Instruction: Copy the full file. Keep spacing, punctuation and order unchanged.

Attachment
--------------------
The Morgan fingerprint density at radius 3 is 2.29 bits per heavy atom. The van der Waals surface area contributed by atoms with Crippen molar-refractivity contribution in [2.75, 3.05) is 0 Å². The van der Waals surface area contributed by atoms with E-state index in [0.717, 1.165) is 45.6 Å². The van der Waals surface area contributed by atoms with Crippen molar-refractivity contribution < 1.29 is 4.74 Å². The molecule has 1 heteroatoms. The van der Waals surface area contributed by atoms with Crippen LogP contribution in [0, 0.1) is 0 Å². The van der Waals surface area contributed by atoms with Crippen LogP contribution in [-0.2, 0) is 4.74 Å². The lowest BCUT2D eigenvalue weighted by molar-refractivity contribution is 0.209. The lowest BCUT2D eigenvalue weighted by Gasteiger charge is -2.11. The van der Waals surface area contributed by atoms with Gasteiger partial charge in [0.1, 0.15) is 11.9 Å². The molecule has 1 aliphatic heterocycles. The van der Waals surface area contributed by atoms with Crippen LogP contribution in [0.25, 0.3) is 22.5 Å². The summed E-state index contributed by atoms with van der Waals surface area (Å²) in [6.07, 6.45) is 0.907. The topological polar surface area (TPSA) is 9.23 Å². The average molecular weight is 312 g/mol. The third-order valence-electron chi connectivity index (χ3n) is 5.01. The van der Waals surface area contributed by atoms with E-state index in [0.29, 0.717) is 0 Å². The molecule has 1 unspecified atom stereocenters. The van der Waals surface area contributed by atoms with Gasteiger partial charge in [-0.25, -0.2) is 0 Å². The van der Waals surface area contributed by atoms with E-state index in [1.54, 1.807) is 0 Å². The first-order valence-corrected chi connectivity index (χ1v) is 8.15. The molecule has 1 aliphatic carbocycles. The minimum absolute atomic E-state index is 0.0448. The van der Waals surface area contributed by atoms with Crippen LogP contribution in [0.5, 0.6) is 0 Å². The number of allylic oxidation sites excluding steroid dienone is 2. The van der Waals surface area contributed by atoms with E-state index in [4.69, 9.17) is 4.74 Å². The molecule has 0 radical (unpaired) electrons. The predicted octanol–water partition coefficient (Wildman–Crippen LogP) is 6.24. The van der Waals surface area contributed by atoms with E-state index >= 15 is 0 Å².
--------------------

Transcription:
The Morgan fingerprint density at radius 3 is 2.29 bits per heavy atom. The van der Waals surface area contributed by atoms with Crippen molar-refractivity contribution in [2.75, 3.05) is 0 Å². The van der Waals surface area contributed by atoms with E-state index in [0.717, 1.165) is 45.6 Å². The van der Waals surface area contributed by atoms with Crippen molar-refractivity contribution < 1.29 is 4.74 Å². The molecule has 1 heteroatoms. The van der Waals surface area contributed by atoms with Crippen LogP contribution in [0, 0.1) is 0 Å². The van der Waals surface area contributed by atoms with Crippen LogP contribution in [-0.2, 0) is 4.74 Å². The lowest BCUT2D eigenvalue weighted by molar-refractivity contribution is 0.209. The lowest BCUT2D eigenvalue weighted by Gasteiger charge is -2.11. The van der Waals surface area contributed by atoms with Gasteiger partial charge in [0.1, 0.15) is 11.9 Å². The molecule has 1 aliphatic heterocycles. The van der Waals surface area contributed by atoms with Crippen LogP contribution in [0.25, 0.3) is 22.5 Å². The summed E-state index contributed by atoms with van der Waals surface area (Å²) in [6.07, 6.45) is 0.907. The topological polar surface area (TPSA) is 9.23 Å². The average molecular weight is 312 g/mol. The third-order valence-electron chi connectivity index (χ3n) is 5.01. The van der Waals surface area contributed by atoms with E-state index in [0.29, 0.717) is 0 Å². The molecule has 1 unspecified atom stereocenters. The van der Waals surface area contributed by atoms with Gasteiger partial charge in [-0.25, -0.2) is 0 Å². The van der Waals surface area contributed by atoms with E-state index in [1.54, 1.807) is 0 Å². The first-order valence-corrected chi connectivity index (χ1v) is 8.15. The molecule has 1 aliphatic carbocycles. The minimum absolute atomic E-state index is 0.0448. The van der Waals surface area contributed by atoms with Crippen LogP contribution in [0.5, 0.6) is 0 Å². The number of allylic oxidation sites excluding steroid dienone is 2. The van der Waals surface area contributed by atoms with E-state index in [4.69, 9.17) is 4.74 Å². The molecule has 0 radical (unpaired) electrons. The predicted octanol–water partition coefficient (Wildman–Crippen LogP) is 6.24. The van der Waals surface area contributed by atoms with E-state index >= 15 is 0 Å².